Wikileaks, Censorship, and Free Speech

How free should speech be?

How free is too free?

I am generally against censorship--especially the kind practiced on the Internet--and as such get a bunch of mailings from free-speech organizations. Lately, a lot of them have been all, 'support Julian Assange!'

The thing, though, is....

I don't know if this makes me a hypocrite. For some, I'm sure it will; others may be delighted to hear my renouncing of hippietastic principles. (For the record, I finally got around to Haight and Ashbury. I wanted to get a megaphone and scream 'get a job, you damn hippies!' at the top of the hill.)

So I'm all for individual expression. Even a Nazi can go out there and make a speech...provided all the non-haters out there are allowed to counter-argue afterwards.

However, the matter of states and national security is a different thing. Let's be clear: I am, and always have been, a realist when it comes to policy. The 'War and the Nation State' class I took with John Mearsheimer was basically a giant vindication of everything I believed in, ever.

I firmly believe that the new balance of power is predicated by economic strength. Thus, it doesn't matter if the U.S. has the most nuclear warheads if it doesn't have the budget to operate them (though if the Republicans have their way, it seems like that'll be the only thing we'll be able to afford...). And, even during the invasion of Tibet, we couldn't afford to openly "refudiate" China's actions because the economic dependency was already taking hold (the book is "Buddha's Warriors: the story of the CIA-backed Tibetan freedom fighters, the Chinese invasion, and the ultimate fall of Tibet" and it is on Booklist V)....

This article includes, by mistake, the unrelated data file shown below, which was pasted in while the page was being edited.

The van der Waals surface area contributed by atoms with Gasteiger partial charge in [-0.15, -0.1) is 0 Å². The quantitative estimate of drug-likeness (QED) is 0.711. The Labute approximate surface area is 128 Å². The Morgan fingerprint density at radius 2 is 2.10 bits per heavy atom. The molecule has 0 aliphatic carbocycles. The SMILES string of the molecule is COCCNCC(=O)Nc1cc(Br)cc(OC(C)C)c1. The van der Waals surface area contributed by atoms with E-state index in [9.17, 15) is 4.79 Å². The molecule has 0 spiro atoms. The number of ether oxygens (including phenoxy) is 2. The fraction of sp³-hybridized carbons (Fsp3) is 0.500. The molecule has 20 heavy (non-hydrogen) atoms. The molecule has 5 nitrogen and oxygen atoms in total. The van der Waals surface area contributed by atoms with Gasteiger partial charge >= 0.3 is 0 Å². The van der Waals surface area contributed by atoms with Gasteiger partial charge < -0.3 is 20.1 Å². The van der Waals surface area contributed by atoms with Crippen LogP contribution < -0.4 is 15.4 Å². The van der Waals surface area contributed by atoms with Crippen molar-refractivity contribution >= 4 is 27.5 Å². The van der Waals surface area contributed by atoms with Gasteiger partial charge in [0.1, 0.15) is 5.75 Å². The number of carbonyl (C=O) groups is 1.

Anyway, the point is you don't go around being "transparent" to either open or covert enemies. Consider, in the case of open war, the fate of anyone who leaked our military strategy to the enemy country. That is straight-up treason, because it directly opposes the best interests of not only the state but the people itself.

In this case, there's more of a grey area because a) as a journalist, the compulsion to share information--especially with the Internet as an available medium--holds sway (I just started reading 'The Girl With the Dragon Tattoo,' and its commentary on journalism is the most interesting bit so far...that and the Swedes' rather fascinating notions about sex), and b) why isn't the guy who leaked this info in the first place taking more of the rap?

Anyway, it still holds that just because you have all this information, you don't post all of it online. Much as I hate the shitty job it does, the role of the media is to present its interpretations of information. Original information should be shared by its creator.


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